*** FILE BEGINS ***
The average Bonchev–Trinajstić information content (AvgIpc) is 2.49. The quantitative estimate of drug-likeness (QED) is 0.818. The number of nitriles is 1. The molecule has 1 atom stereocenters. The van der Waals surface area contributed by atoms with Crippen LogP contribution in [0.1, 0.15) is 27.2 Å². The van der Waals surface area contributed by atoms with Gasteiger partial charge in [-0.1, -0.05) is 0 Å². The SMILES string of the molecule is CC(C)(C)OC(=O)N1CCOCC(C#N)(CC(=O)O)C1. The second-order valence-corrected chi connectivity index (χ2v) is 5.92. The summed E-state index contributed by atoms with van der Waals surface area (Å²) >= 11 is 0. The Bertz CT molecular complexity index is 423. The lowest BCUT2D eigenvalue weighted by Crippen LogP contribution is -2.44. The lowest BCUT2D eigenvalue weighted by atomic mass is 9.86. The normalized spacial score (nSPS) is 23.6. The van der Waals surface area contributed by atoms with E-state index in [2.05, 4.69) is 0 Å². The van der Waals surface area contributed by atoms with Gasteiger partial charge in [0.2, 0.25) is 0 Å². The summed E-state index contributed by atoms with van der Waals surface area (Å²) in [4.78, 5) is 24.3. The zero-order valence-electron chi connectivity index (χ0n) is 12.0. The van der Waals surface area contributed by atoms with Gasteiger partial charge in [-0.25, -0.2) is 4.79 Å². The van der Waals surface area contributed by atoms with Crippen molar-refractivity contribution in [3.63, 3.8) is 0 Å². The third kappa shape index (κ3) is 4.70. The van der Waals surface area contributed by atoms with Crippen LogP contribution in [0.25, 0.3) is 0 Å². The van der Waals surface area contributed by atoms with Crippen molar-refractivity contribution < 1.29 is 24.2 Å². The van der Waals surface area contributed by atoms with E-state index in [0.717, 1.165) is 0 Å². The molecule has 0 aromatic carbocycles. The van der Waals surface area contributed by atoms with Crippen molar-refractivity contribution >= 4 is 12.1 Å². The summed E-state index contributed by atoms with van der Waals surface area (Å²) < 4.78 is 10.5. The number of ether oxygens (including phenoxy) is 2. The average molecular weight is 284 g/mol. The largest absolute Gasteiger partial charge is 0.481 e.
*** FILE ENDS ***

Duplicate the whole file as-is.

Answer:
The average Bonchev–Trinajstić information content (AvgIpc) is 2.49. The quantitative estimate of drug-likeness (QED) is 0.818. The number of nitriles is 1. The molecule has 1 atom stereocenters. The van der Waals surface area contributed by atoms with Crippen LogP contribution in [0.1, 0.15) is 27.2 Å². The van der Waals surface area contributed by atoms with Gasteiger partial charge in [-0.1, -0.05) is 0 Å². The SMILES string of the molecule is CC(C)(C)OC(=O)N1CCOCC(C#N)(CC(=O)O)C1. The second-order valence-corrected chi connectivity index (χ2v) is 5.92. The summed E-state index contributed by atoms with van der Waals surface area (Å²) >= 11 is 0. The Bertz CT molecular complexity index is 423. The lowest BCUT2D eigenvalue weighted by Crippen LogP contribution is -2.44. The lowest BCUT2D eigenvalue weighted by atomic mass is 9.86. The normalized spacial score (nSPS) is 23.6. The van der Waals surface area contributed by atoms with E-state index in [2.05, 4.69) is 0 Å². The van der Waals surface area contributed by atoms with Gasteiger partial charge in [0.2, 0.25) is 0 Å². The summed E-state index contributed by atoms with van der Waals surface area (Å²) in [4.78, 5) is 24.3. The zero-order valence-electron chi connectivity index (χ0n) is 12.0. The van der Waals surface area contributed by atoms with Gasteiger partial charge in [-0.25, -0.2) is 4.79 Å². The van der Waals surface area contributed by atoms with Crippen molar-refractivity contribution in [3.63, 3.8) is 0 Å². The third kappa shape index (κ3) is 4.70. The van der Waals surface area contributed by atoms with Crippen LogP contribution in [0.25, 0.3) is 0 Å². The van der Waals surface area contributed by atoms with Crippen molar-refractivity contribution < 1.29 is 24.2 Å². The van der Waals surface area contributed by atoms with E-state index in [0.717, 1.165) is 0 Å². The molecule has 0 aromatic carbocycles. The van der Waals surface area contributed by atoms with Crippen molar-refractivity contribution >= 4 is 12.1 Å². The summed E-state index contributed by atoms with van der Waals surface area (Å²) < 4.78 is 10.5. The number of ether oxygens (including phenoxy) is 2. The average molecular weight is 284 g/mol. The largest absolute Gasteiger partial charge is 0.481 e.